Thursday, April 11, 2019

Houdini and Margery rarities at the Wellcome Collection

Today sees the opening of Smoke and Mirrors: The Psychology of Magic at the Wellcome Collection in London. The exhibition includes some spectacular Houdini and Margery rarities, such as the famous bell box, Margery's seance chairs, and a loving cup given to Margery by Sir Arthur Conan Doyle (seen right).

What can magic and conjuring tell us about the human mind? Our new exhibition brings together the worlds of psychology and entertainment in search of the truth about deception. 
Explore how our biases affect our perception and whether our senses can be hacked. Discover spirit photography, magic props and psychology experiments to see how magic works on – and in – the mind of the spectator.
Artefacts on display from the world of magic include the head of the gorilla costume worn by Derren Brown, Harry Houdini’s ‘Bell Box’, Tommy Cooper’s fez, and Paul Daniels’s sawing-in-half box. 
An accompanying live performance programme explores what magic reveals about the nature of perception and how psychologists have used conjuring to understand the appeal of the ‘supernatural’.

The Margery items come from the private Libbet Crandon de Malamud Collection and Margery's great granddaughter Anna Thurlow, who's in London for the opening. She tells us:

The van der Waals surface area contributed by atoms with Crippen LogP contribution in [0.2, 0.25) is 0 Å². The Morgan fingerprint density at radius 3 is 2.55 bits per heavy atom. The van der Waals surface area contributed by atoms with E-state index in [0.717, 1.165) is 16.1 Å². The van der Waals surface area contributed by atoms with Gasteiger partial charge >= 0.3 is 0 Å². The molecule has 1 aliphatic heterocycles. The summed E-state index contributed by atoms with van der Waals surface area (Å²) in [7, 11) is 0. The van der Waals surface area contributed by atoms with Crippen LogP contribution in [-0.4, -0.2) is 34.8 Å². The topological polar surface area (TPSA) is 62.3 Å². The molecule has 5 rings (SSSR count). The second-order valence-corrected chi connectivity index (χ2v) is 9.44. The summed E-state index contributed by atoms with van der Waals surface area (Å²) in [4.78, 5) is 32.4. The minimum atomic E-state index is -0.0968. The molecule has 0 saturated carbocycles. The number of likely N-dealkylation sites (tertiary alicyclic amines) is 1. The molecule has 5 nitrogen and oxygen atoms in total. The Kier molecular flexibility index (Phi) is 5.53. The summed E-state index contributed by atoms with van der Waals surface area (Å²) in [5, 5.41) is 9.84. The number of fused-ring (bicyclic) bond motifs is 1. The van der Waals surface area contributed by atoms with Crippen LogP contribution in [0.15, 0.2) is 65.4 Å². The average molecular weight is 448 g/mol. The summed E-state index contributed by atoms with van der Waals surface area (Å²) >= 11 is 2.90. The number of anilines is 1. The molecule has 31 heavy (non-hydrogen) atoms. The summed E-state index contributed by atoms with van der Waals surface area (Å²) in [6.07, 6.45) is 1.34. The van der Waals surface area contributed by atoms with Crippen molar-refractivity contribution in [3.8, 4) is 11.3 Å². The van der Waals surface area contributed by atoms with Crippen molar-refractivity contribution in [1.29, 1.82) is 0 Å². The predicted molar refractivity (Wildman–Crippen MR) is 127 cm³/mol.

"The Wellcome Trust show was fantastic. Really beautifully curated - it celebrated the artistry of magic, the joy of allowing oneself to be willingly deceived but also encouraged critical thinking. Somehow they avoided all the pastiche and common conventions in achieving that goal, so very fresh and engaging."

Smoke and Mirrors: The Psychology of Magic runs through September 15, 2019. Galleries are open Tuesday–Sunday. Admission is free. Visit the Wellcome Collection website for more details.


1 comment:

  1. The comment you included from Anna about how the show celebrates "the joy of allowing oneself to be willingly deceived but also encourages critical thinking" is very interesting, not just in the context of magic but in the context of spiritualism, which tends to be seen in very black and white terms.